This post shared by a reader.
An intercepted email from a dean at Boston University to faculty and staff reveals that the administration is responding to poverty-like conditions among its grad students by sending out links to food pantries and short-term loans.
The stipend that many graduate students at the university receive is ~$23,000 per year, about 1/3 the median income of Boston, and the terms of the stipend forbid employment outside the department; additional income through the university is limited to $3,000 per year. Considering the exorbitant living costs of the Boston area, PhD students struggle to make ends meet, with some facing the euphemistic issue of “food insecurity” if they struggle to afford food.
Although Boston University is a wealthy private institution charging $70,000/year per undergraduate student (for tuition and room and board), they are unwilling to pay their graduate workers a living wage.
In a move analogous to Wal-Marts holding food drives for their employees, this administrator’s solutions for students experiencing “food insecurity” are to seek external assistance or take on debt, rather than increasing graduate wages so that workers can afford to know where their next meal is coming from.
“Date: Tuesday, November 19, 2019 at 10:39 AM
Subject: Resources for Graduate Students Facing Financial Challenges and Food Insecurity
A number of graduate programs have brought concerns to me about their graduate students’ financial challenges and experience of food insecurity. Even with the best of budgeting, the amount of our stipend (which will continue to increase slowly over the next few years) and the cost of living in Boston means that there are times when it is difficult for our PhD students to make ends meet.
In response, and with thanks to the Graduate Program in Religion, I wanted to share resources that are available to our graduate students.
Graduate students may reach out for support and emergency financial assistance at Boston University in one of two ways.
GRS provides emergency loans to all graduate students and advances on stipends to qualified PhD students. The stipend advance may be of particular use to PhD students receiving a non-service fellowship, where the fellowship is paid out monthly. PhD programs are encouraged to let incoming PhD students know in a timely manner (ideally at the start of the summer) that they can receive a mid-September advance on their stipend, in order to bridge the gap between the start-up costs of moving to Boston and their first stipend payment at the end of September. See http://www.bu.edu/cas/emergency-funding-for-graduate-students/ for more information.
While Boston University does not operate a food pantry, the Dean of Students’ Office offers meal assistance: http://www.bu.edu/dos/terrier-meal-share/terrier-meal-share-assistance-request/.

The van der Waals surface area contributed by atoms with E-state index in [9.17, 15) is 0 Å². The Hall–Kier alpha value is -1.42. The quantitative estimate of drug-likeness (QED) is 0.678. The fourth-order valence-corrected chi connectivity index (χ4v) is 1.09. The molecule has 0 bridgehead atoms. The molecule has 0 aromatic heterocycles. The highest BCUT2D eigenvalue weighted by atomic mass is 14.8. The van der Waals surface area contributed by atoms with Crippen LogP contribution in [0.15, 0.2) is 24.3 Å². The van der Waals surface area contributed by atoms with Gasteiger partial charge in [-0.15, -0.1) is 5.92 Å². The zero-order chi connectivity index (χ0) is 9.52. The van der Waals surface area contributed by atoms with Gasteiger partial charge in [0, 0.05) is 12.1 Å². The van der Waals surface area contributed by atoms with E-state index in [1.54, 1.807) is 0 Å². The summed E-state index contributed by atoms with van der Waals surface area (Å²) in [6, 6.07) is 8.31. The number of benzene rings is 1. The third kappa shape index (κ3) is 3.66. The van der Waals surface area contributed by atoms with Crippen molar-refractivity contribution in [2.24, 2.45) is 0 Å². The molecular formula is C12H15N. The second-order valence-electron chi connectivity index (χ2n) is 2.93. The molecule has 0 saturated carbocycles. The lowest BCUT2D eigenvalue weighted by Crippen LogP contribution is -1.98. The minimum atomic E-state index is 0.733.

In addition, the Graduate Program in Religion has a new website that lists other resources in the community available to graduate students who are experiencing food insecurity and have implemented a number of measures of their own to support their students: https://www.bu.edu/gpr/student-resources/food-security-guide-for-graduate-students/.
Please be in touch with any questions or concerns.
I suppose this Dean is unware that food pantries typically permit one visit per month, and offer, for example, one can of soup, one can of beans, one box of cereal, one jar of peanut butter and one bag of rice. If you are lucky you’ll also get a half gallon of milk, a quarter pound of sketchy meat and some fresh produce that needs to be eaten right away before it goes bad.
I agree completely that universities must increase their stipends to university students and provide a living wage, but unfortunately, the nature of this article providing this email does not help the cause. The problem is that the article does not offer any contextualization of this email, nor does it offer any response from the administration. In fact, what the article does not mention is that the administration had been and still is involved in taking concrete steps towards increasing the stipends for graduate students (ask administrators or grad students at BU, and you’d know this). The stipend has increased for each of the last three years and will increase again next year. The stipend for students in the Humanities and Social Sciences will be increasing substantively next year as well. The email published above represents but a temporary measure for students in immediate need as the administration finalizes those steps (at least one of which has in fact been implemented, meaning that as early as next year many incoming grad students will have a substantially higher stipend). Had the article asked the administrators, it could’ve provided not only this fact, but also could have popularized some of the creative ways in which BU is trying to increase funding so that other universities could follow. But as it stands, merely publishing this email without context or interviews runs the risk of detracting from the cause (and it sadly may delegitimate your otherwise very helpful website). For full transparency, I am a faculty member privy to some of the administrations’ efforts in this regard. I am devoted to increasing graduate students’ stipends. 100%, no doubt about it. If you’d like to talk about this more, you have my email address.
Your name is?